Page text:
Armenia and Azerbaijan have accused each other of attacks over the separatist territory of Nagorno-Karabakh despite a ceasefire deal brokered by Russia.
The ceasefire came into effect on Saturday, but was immediately challenged by mutual claims of violations that persisted throughout the weekend and continued on Monday.
Armenian Defence Ministry spokeswoman Shushan Stepanian said Azerbaijani forces were “intensively shelling the southern front” of the conflict zone.
Azerbaijan’s Defence Ministry, meanwhile, insisted that Azerbaijan was observing the ceasefire but accused Armenian forces of shelling the Goranboy, Terter and Agdam regions of Azerbaijan that lie around Nagorno-Karabakh.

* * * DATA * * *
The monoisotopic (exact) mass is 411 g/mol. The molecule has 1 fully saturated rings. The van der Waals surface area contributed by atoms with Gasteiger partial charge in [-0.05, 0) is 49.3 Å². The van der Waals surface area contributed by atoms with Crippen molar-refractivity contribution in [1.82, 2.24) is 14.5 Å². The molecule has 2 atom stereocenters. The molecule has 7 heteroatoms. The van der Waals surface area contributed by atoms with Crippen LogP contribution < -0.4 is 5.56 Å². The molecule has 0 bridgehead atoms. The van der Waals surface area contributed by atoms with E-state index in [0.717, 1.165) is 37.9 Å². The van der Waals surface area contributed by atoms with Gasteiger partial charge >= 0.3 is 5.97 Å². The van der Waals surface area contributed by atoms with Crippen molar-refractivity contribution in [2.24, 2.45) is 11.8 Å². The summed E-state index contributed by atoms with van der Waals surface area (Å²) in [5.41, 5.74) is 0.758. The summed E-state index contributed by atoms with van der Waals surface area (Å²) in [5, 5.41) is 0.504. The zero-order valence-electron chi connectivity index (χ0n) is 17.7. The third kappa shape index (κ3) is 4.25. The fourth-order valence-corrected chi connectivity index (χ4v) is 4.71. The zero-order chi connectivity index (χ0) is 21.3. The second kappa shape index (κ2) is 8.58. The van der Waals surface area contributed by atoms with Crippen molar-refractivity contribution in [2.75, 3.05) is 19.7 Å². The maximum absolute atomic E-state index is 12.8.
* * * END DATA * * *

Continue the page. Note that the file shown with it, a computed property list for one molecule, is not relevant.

The recent bout of fighting between Azerbaijani and Armenian forces started on September 27 and has left hundreds of people dead in the biggest escalation of the decades-old conflict over Nagorno-Karabakh since a separatist war there ended in 1994. The region lies in Azerbaijan but has been under control of ethnic Armenian forces backed by Armenia.
The foreign ministers of Armenia and Azerbaijan signed a truce in Moscow after Russian President Vladimir Putin had brokered it in a series of calls with Azerbaijani President Ilham Aliyev and Armenian Prime Minister Nikol Pashinian.
The ceasefire took effect at noon on Saturday, after talks in Moscow that were sponsored by Russian foreign minister Sergey Lavrov. The deal stipulated that the ceasefire should pave the way for talks on settling the conflict.
If the truce had held, it would have marked a major diplomatic coup for Russia, which has a security pact with Armenia but has also cultivated warm ties with Azerbaijan.